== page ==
“No! Wait! I can explain!”
The big man had the defibrillator from the ambulance attached to a car battery. He was about to put it to the sides of Robert’s head when he caused the chair to fall back, knocking the man off balance. He fell in such a way as to electrocute himself.
The other men pulled out knives and stood ready.
“Please,” he begged, “there’s no need for this!”
Robert wasn’t much of a fighter, but he was good at getting out of the way. As the men went for him they ended up stabbing each other.
“Oh, for Christ’s sake!” shouted his Uncle, then pulled out a gun and tried to shoot him. Again, Robert dodged and weaved then threw himself out the nearest window. He landed on the body of a men they killed earlier. Instead of panicking he quickly looked at the dead man’s watch, 11:29am, and ran like mad.
Behind him he heard two cars roaring after him, so he ran as fast as he was able, not knowing where he was or where he was going.
The cars weaved across his path trying to run him down, his Uncle took the odd pot shot from his window missing every time.
Robert stopped by a large rock to catch his breath. His friend took the opportunity to try and crush him against it. Robert dived; his friend panicked and hit the rock head on with a loud crash.
Now his Uncle, the boss, was heading straight for him. He ran, and ran, and ran. He dived over a line of small bushes hoping to dodge another attempt on his life and found himself falling.
“Excellent choice,” said the old man, casually falling beside him as though he was lying down, gently puffing on his pipe.
“Yes, yes, yes I get that a lot.”
“DO SOMETHING! SAVE ME!”
“Sorry, it isn’t part of my job description. Don’t worry, it’ll all be over in a moment.”
“WHY IS THIS HAPPENING TO ME!”
“You brought this on yourself.”
“Life is full of choices and you live according to the consequences.”
“WHY THE HELL WOULD I CHOOSE THIS!”
“Do you really believe your cut out to be a gangster? You couldn’t fight your way from a paper bag.”
“LOOK I’M SORRY! I’VE LEARNED MY LESSON! I’LL CHANGE MY WAYS!”
“YES! YES! PLEASE!!”
“Look, I can’t save lives, but I can grant last wishes.”
“GRANT ME THIS! PLEASE!”
“It doesn’t quite work like that I’m afraid. You see, you’re here because of someone else’s last wish.”
“Please! I swear I’ll change my ways! There must be something you can do!”
“Mmm, well, mmm, not really, no.”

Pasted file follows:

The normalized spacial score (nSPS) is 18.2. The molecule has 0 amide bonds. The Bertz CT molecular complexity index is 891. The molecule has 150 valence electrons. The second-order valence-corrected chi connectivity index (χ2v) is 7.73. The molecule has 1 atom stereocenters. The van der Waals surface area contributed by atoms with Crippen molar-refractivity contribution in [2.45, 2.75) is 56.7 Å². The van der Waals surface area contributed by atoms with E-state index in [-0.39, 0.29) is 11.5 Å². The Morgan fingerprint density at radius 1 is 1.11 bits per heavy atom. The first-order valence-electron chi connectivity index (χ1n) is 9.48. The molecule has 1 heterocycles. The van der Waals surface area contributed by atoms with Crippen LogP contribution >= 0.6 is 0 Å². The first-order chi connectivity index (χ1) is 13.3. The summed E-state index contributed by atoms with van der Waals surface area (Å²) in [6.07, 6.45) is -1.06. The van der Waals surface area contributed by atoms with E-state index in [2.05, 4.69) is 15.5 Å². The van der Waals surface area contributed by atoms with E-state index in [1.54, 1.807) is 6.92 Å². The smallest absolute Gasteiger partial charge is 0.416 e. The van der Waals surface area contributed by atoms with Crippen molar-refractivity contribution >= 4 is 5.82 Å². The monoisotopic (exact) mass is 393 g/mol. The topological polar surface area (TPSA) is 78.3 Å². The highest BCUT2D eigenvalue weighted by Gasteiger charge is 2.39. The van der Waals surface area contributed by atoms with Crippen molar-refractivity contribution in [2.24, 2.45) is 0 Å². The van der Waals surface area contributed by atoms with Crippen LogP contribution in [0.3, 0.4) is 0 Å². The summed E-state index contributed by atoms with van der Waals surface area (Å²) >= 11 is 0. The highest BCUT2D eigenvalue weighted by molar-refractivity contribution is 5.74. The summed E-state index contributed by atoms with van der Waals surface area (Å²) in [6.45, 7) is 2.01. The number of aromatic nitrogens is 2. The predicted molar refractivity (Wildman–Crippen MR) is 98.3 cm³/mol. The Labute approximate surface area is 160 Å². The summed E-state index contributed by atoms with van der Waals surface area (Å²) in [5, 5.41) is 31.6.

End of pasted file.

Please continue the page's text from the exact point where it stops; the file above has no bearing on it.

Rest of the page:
“You are such a complete and utter… shouldn’t I have landed by now?”
“Yes, about a minute ago.”
“Then why haven’t I?”
“We’re having such a lovely chat I thought I’d prolong the moment.”
“Your unbelievable! How can you live with yourself?”
“I don’t live at all.”
“Look, please, I swear I will turn my life around! Just give me one more chance!”
“Are you a man of your word?”
“Yes! Yes, I am! I AM!”
“I’m not convinced.”
“I swear on my mother’s grave!”
“Your mother’s grave? That’s a shame. Very well I’ll take it up with head office.
The old man vanished. The sharp pointy rocks were getting closer very fast. He screamed and screamed, then landed with such force that his bed fell to bits and his bedside table went flying across the room.
He looked around as he caught his breath. No rocks, no waves, just his room. “What the! How… I’M ALIVE!” He laughed like a madman and jumped on the remains of his bed.
“Only so long as you keep your word,” said the old man, leaning against the wardrobe. Robert nearly jumped out of his skin.
“I’ve spoken to the powers that be,” said the old man, “they have plans for you.”
“Yes. You stay on the straight and narrow and good things will be waiting for you.”
“You mean this wasn’t all just a –”
“Dream? Good heavens no.” The old man hinted at the tall mirror on the front of the wardrobe. Robert was a mess. The radio turned itself on tuned into a news programme describing the catastrophe on the motorway the night before. Robert fell flat on his arse with the realisation it was all real.
“So, we’re agreed?” asked the old man.
“Yes,” said Robert.
“Splendid. Right, I’ll be off, and If I were you I’d get cleaned up and pay a visit to your mother this afternoon.”
The old man smiled. “Remember what I said about last wishes? I’ll see you again in a few years’ time, unless of course you go back on your word. Cheerio.”
Robert spent the afternoon with his mother while his Uncle and friends were arrested during an armed bank robbery that went horrible wrong.
But at least as his mother breather her final breath, her dying wish came true.